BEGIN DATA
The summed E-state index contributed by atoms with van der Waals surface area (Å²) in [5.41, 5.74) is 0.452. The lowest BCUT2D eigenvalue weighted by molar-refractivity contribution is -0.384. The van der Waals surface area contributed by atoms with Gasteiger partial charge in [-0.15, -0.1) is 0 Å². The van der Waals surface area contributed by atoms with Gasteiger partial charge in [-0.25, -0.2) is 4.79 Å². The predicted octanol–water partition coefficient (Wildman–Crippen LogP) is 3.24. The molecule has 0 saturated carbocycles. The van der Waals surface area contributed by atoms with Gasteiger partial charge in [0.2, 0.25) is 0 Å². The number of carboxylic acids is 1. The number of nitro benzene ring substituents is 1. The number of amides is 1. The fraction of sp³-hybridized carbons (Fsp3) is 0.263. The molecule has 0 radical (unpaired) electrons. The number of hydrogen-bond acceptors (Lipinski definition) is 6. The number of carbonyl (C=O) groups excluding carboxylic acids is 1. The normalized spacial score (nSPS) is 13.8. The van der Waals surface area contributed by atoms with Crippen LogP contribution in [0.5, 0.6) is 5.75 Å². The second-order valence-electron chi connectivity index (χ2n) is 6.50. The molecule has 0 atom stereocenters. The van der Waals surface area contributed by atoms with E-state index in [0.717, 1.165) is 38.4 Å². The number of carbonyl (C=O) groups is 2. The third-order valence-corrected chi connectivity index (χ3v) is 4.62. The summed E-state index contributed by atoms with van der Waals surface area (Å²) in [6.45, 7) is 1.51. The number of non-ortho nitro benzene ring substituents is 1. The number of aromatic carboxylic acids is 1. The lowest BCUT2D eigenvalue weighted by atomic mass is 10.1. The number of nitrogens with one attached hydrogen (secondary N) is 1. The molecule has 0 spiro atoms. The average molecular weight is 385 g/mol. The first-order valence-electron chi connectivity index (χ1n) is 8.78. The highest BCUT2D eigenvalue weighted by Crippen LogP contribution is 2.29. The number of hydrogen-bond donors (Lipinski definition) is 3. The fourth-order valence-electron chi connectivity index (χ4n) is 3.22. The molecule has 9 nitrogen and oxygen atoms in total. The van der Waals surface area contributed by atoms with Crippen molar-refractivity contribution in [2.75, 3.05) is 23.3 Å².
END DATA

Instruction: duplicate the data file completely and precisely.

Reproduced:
The summed E-state index contributed by atoms with van der Waals surface area (Å²) in [5.41, 5.74) is 0.452. The lowest BCUT2D eigenvalue weighted by molar-refractivity contribution is -0.384. The van der Waals surface area contributed by atoms with Gasteiger partial charge in [-0.15, -0.1) is 0 Å². The van der Waals surface area contributed by atoms with Gasteiger partial charge in [-0.25, -0.2) is 4.79 Å². The predicted octanol–water partition coefficient (Wildman–Crippen LogP) is 3.24. The molecule has 0 saturated carbocycles. The van der Waals surface area contributed by atoms with Gasteiger partial charge in [0.2, 0.25) is 0 Å². The number of carboxylic acids is 1. The number of nitro benzene ring substituents is 1. The number of amides is 1. The fraction of sp³-hybridized carbons (Fsp3) is 0.263. The molecule has 0 radical (unpaired) electrons. The number of hydrogen-bond acceptors (Lipinski definition) is 6. The number of carbonyl (C=O) groups excluding carboxylic acids is 1. The normalized spacial score (nSPS) is 13.8. The van der Waals surface area contributed by atoms with Crippen LogP contribution in [0.5, 0.6) is 5.75 Å². The second-order valence-electron chi connectivity index (χ2n) is 6.50. The molecule has 0 atom stereocenters. The van der Waals surface area contributed by atoms with E-state index in [0.717, 1.165) is 38.4 Å². The number of carbonyl (C=O) groups is 2. The third-order valence-corrected chi connectivity index (χ3v) is 4.62. The summed E-state index contributed by atoms with van der Waals surface area (Å²) in [6.45, 7) is 1.51. The number of non-ortho nitro benzene ring substituents is 1. The number of aromatic carboxylic acids is 1. The lowest BCUT2D eigenvalue weighted by atomic mass is 10.1. The number of nitrogens with one attached hydrogen (secondary N) is 1. The molecule has 0 spiro atoms. The average molecular weight is 385 g/mol. The first-order valence-electron chi connectivity index (χ1n) is 8.78. The highest BCUT2D eigenvalue weighted by Crippen LogP contribution is 2.29. The number of hydrogen-bond donors (Lipinski definition) is 3. The fourth-order valence-electron chi connectivity index (χ4n) is 3.22. The molecule has 9 nitrogen and oxygen atoms in total. The van der Waals surface area contributed by atoms with Crippen molar-refractivity contribution in [2.75, 3.05) is 23.3 Å².